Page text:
A community tired of “heart breaking scenes” on local farmland are today demanding to know why authorities have not investigated sooner.
The Department for Environment, Food and Rural Affairs (DEFRA) confirmed it has received “a number of complaints” about the condition of cattle at New Hall Farm, Roseacre Road, Wharles, near Kirkham, and this week vets were sent to inspect the animals, less than a day after the Evening Post contacted DEFRA about concerns raised.
The Mayor of Fylde, Coun Heather Speak, lives opposite the fields and has made seven complaints to DEFRA over three years. She said action should have been taken sooner.
She added: “It is disgusting to see the state the animals are in. They are filthy, covered in bald patches and some of the calves can’t even reach the feeding station.
“I’m a farmer’s daughter, and my husband works on a farm, so we know how animals should be kept. The situation is so bad I’ve had cyclists and complete strangers coming up to me voicing their concerns.
“If anybody else were to keep a dog like that, they would be prosecuted. I want to know why DEFRA haven’t acted in all of this time.”
Another local resident said: “We can hear the cows crying, and we know that means they’re hungry.
“The other day we saw a cow collapsed into a hedge and at first we thought it had been hit by a car, but it hadn’t.
“They’re also being kept in a field where there’s lots of maize stubble that’s very hard and isn’t good for them.”
Farmer Stuart Wilson, who lives at New Hall Farm, declined to comment about the cattle, but said he had sold them to another farmer on February 28.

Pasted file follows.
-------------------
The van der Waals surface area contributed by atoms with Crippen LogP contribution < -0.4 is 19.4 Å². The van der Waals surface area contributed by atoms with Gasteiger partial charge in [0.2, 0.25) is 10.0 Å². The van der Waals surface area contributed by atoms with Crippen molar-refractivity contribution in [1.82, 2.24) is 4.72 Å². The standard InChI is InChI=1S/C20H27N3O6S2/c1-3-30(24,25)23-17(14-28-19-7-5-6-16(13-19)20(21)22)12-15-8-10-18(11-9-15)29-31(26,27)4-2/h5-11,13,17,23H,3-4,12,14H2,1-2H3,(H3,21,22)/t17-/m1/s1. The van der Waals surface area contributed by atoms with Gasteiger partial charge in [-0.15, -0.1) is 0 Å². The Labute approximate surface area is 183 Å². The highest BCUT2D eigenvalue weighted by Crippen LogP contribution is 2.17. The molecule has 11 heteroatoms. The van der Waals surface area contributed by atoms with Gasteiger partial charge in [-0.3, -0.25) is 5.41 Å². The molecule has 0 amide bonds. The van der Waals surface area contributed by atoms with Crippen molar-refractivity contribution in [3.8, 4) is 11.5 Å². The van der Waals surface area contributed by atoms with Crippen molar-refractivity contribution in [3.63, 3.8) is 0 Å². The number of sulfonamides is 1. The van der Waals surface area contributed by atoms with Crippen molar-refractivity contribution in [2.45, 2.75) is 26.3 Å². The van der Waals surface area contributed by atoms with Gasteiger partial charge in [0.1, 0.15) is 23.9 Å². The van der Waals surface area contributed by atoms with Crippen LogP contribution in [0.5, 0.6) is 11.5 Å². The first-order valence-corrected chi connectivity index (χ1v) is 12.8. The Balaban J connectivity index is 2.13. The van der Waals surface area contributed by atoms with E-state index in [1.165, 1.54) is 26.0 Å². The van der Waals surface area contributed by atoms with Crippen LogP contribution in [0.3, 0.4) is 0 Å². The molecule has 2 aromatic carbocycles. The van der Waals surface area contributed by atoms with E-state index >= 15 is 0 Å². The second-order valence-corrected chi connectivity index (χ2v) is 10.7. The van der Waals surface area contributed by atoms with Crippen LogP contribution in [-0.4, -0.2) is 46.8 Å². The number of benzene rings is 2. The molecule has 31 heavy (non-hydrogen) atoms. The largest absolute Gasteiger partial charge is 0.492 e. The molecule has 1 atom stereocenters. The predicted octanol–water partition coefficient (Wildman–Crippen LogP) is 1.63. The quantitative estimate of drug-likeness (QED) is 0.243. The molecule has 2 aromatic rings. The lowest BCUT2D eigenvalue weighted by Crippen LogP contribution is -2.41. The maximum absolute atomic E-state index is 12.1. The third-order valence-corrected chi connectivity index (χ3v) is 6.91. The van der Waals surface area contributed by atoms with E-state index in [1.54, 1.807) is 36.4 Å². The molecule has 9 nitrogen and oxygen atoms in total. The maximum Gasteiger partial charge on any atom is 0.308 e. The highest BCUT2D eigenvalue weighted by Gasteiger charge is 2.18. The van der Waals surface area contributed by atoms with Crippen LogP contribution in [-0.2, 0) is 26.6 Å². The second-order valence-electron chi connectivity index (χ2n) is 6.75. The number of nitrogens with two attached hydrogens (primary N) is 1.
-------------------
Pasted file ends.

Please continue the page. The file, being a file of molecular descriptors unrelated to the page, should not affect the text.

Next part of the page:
When asked what the condition of the cows and bulls was like when they were in his possession less than a week ago, he declined to comment, but said they were currently “not too bad.”
DEFRA has confirmed that one of its agencies, the Animal Health and Veterinary Laboratories Agency (AHVLA) are looking into the situation at New Hall Farm. It is also working with Lancashire County Council trading standards.
When the Evening Post visited, there were an estimated 60 cattle in the muddy field and they were bunched around the solitary feeding station.
Paul Noone, head of trading standards for Lancashire County Council, said: “When we are contacted with concerns about welfare of farm animals, we work with DEFRA vets to determine if action is needed.
“We have been contacted about a farm in the Wharles area and are currently working with DEFRA and other agencies to investigate the allegations.”
An AHVLA spokesman said: “Where necessary and where the evidence is available, the local authority, as the appropriate enforcement agency, may initiate prosecution action for offences.“
Fylde MP Mark Menzies was yesterday contacted by a concerned constituent and contacted DEFRA who promised to move the cattle. He said: “I now understand from DEFRA that the animals are being moved from the site to another farm where their condition can be properly assessed.”